Pebble jasper, Martin Point, Talbert County, Maryland.
Pebble jasper, Great Neck site, 44VB0007, Virginia Beach, Virginia.
Pebble jasper and chert was recovered from various sites along Pongo Ridge in Virginia Beach, Virginia, while much larger cobbles were recovered from Martin Point along the Choptank River, Talbert County, Maryland.
Jasper and chert are found in cobble/pebble form in various gravel deposits in the Coastal Plain of Virginia and Maryland. Normally the further up the river or the Chesapeake Bay the larger the cobbles, and the further towards the ocean, the smaller the cobbles until they reach pebble size near the ocean. Cobble outcrops found on the Delmarva Peninsula are associated with ancient paleochannel fluvial deposits. Lowery (2002) noted significant differences in the cobbles found in various deposits. ‘From the headwaters of the upper Chesapeake Bay to the northern Tangier Sound area, the cobble outcrops have a relatively uniform composition of non-cryptocrystalline and cryptocrystalline materials. The cobbles outcrops observed along the Pocomoke River in Somerset County, Maryland and within the Beasley Bay area in Accomack County, Virginia differ markedly. The Pocomoke and Beasley Bay outcrops include large quantities of very high quality quartzite along with thigh quality cobbles of jasper.’ This may be the result of their origins. Lowery suggested that the upper Chesapeake Bay deposits accumulated via the ancient Susquehanna River and the source materials came from Pennsylvania, while the Pocomoke-Beasley Bay area cobbles are associated the an ancient Potomac, Rappahannock and York rivers. The deposits in Virginia Beach would be associated with the James River system.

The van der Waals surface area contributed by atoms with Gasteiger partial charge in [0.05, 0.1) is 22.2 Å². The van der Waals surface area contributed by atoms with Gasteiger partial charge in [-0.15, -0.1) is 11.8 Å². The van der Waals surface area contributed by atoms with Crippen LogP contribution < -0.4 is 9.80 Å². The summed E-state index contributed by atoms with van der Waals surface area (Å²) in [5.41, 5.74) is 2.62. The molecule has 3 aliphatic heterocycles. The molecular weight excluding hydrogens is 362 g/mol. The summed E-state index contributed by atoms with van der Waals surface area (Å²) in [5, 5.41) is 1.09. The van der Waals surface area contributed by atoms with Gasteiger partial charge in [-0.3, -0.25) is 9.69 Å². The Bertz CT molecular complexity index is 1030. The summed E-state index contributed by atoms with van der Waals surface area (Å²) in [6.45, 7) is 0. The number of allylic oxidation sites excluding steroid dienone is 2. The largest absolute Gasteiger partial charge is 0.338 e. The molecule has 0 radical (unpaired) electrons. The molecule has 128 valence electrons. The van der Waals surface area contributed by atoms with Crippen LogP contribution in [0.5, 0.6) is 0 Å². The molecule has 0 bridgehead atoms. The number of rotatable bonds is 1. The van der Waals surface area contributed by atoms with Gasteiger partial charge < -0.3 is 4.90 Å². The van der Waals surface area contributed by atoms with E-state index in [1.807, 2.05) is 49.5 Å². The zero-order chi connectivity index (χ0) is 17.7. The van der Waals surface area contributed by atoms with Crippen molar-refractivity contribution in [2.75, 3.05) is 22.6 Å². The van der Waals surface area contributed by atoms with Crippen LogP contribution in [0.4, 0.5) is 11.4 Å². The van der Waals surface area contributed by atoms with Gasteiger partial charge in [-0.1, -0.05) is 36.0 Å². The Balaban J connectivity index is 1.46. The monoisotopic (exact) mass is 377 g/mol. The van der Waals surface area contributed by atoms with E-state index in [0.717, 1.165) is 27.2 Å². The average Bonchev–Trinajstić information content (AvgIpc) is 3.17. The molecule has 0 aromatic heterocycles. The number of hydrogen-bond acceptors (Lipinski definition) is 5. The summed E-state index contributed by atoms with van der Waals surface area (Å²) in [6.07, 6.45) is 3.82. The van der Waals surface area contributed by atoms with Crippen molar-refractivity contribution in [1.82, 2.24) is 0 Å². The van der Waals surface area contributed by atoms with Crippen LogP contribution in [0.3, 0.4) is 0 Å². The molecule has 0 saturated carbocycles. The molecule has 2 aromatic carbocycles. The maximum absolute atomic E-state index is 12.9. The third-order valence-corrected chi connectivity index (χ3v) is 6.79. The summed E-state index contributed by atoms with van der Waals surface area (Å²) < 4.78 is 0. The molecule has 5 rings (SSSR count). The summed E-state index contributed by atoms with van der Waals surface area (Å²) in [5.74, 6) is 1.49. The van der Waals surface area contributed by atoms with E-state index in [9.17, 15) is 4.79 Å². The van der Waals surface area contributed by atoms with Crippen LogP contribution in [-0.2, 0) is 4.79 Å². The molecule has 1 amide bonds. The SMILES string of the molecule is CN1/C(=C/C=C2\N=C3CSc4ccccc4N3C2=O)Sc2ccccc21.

The flakes, split pebbles and anvil stones are recovered from various sites in Virginia Beach and the Eastern Shore of Virginia. Undoubted when the ocean level was lower during the Archaic Period, many cobble beds were more visible and desirable cherts and jasper available.
The cobbles from the upper Chesapeake Bay of Maryland are large enough to make points and other tools from conventional flaking methods, while the small pebbles from Virginia Beach require bipolar flaking. Bipolar flaking does not permit the flintknapper as much control over fracturing as do more conventional methods (Geier 1990).
Prepared By Egloff 2008